Using Multiple Render Targets Efficiently

Pixel Local Storage on PowerVR can efficiently use render targets provided their size is not greater than the available on-chip memory

Multiple Render Targets (MRTs) are available in a variety of APIs, and are supported on PowerVR Rogue hardware. MRTs allow developers to render images to multiple render target textures at once. These textures can then be used as inputs to other shaders, applied to a 3D model, presented to the screen and so on. A common use case for MRTs is deferred shading, whereby the lighting calculations are stored in multiple render targets, and then used to light the scene after it has been drawn.

Tile based architectures such as PowerVR hardware can efficiently use render targets by storing per-pixel render target data for a single tile (32 x 32 pixels) entirely in on-chip memory, also known as Pixel Local Storage (PLS). This has the advantage of significantly reducing system memory access compared to immediate mode renderers.

On most PowerVR devices the recommended maximum size per pixel for a render target is 128 bits plus a depth attachment. On some graphics cores the amount of available memory for PLS may be increased to 256 bits plus a depth attachment.

It is highly recommended that applications do not exceed the amount of available per-pixel storage as this will result in the render target data being spilled out into system memory. This is extremely expensive as the render target data will need to be read for each fragment from system memory when a shader accesses the data stored in the render target. This essentially negates one of the main benefits of tile based rendering, and costs huge amounts of memory bandwidth and performance.

Exceeding the per-pixel storage will also likely result in reduced Unified Shader Cluster (USC) occupancy. Therefore, the maximum number of active threads (shaders) executing in parallel per USC will be severely limited, resulting in reduced efficiency and performance.

On PowerVR hardware, applications can use a variety of render target formats. If the per-pixel render target data can fit into on-chip memory, then all texture accesses are handled by the on-chip memory bus, and therefore all formats equally provide the same performance. This is because no transactions from system memory to the chip are required to load and store the data.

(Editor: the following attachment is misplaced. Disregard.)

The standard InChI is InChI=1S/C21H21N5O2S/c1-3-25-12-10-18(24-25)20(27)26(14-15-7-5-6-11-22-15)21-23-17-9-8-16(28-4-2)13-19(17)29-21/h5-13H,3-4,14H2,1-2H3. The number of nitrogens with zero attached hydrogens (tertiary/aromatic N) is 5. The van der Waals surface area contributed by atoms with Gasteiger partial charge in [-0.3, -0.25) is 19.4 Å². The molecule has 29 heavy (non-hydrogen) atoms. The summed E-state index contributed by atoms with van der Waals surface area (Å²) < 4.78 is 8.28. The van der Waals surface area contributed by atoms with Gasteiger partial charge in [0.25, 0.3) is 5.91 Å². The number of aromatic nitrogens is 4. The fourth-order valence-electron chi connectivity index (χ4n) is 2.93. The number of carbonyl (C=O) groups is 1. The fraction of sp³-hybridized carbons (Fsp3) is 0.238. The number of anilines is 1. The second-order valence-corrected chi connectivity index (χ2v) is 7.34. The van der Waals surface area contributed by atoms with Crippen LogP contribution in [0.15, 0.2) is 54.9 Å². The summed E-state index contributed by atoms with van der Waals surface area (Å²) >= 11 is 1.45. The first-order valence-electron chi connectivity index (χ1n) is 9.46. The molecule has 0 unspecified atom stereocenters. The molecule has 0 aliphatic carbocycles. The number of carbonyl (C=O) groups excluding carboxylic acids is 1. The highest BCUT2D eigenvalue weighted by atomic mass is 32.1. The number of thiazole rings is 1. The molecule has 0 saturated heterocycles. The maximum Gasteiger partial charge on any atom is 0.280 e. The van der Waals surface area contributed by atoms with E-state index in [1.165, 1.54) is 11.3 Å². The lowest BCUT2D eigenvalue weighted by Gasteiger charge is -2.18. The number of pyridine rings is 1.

In addition to memory transaction and performance considerations, when render targets spill in system memory, not all render target formats will be supported at full rate over the system memory bus. Therefore, transfer rates may be further reduced depending on the format and the Texture Processing Unit (TPU) available in the graphics core.

The transfer rates are as follows:

  • RGBA8 can be accessed at full rate.
  • RGB10A2 can be accessed at almost full rate.
  • RG11B10 can be accessed at half rate.
  • RGBA16F can be accessed at half rate.
  • RGBA32F can be accessed at quarter rate (no bilinear filtering).

Recommended HDR texture formats

There are several texture formats available which can be used to store HDR texture data. Each format has its benefits and drawbacks. This section discusses several HDR suitable texture formats that are currently available to use.

The appropriate HDR texture format will depend on several factors such as available memory bandwidth, precision (quality), alpha support and so on.

For HDR texture formats which are natively supported by the hardware, use either RGB10A2, or RGBA16F which has increased bandwidth. These textures provide a good balance between quality, performance (filtering), and memory bandwidth usage.

RGBM and RGBdiv8

Both RGBM and RGBdiv8 texture formats require the developer to implement encoding and decoding functionality into the shader, as these formats are not natively supported by the hardware. This costs additional USC cycles, so if an application is USC limited it should not employ these formats.

These formats do have the advantage that they cost very little in terms of memory bandwidth as they cost the same bandwidth as RGBA8. Therefore, if an application is bound by memory bandwidth, it may be useful to explore these formats. Further information on the RGBM format can be found here.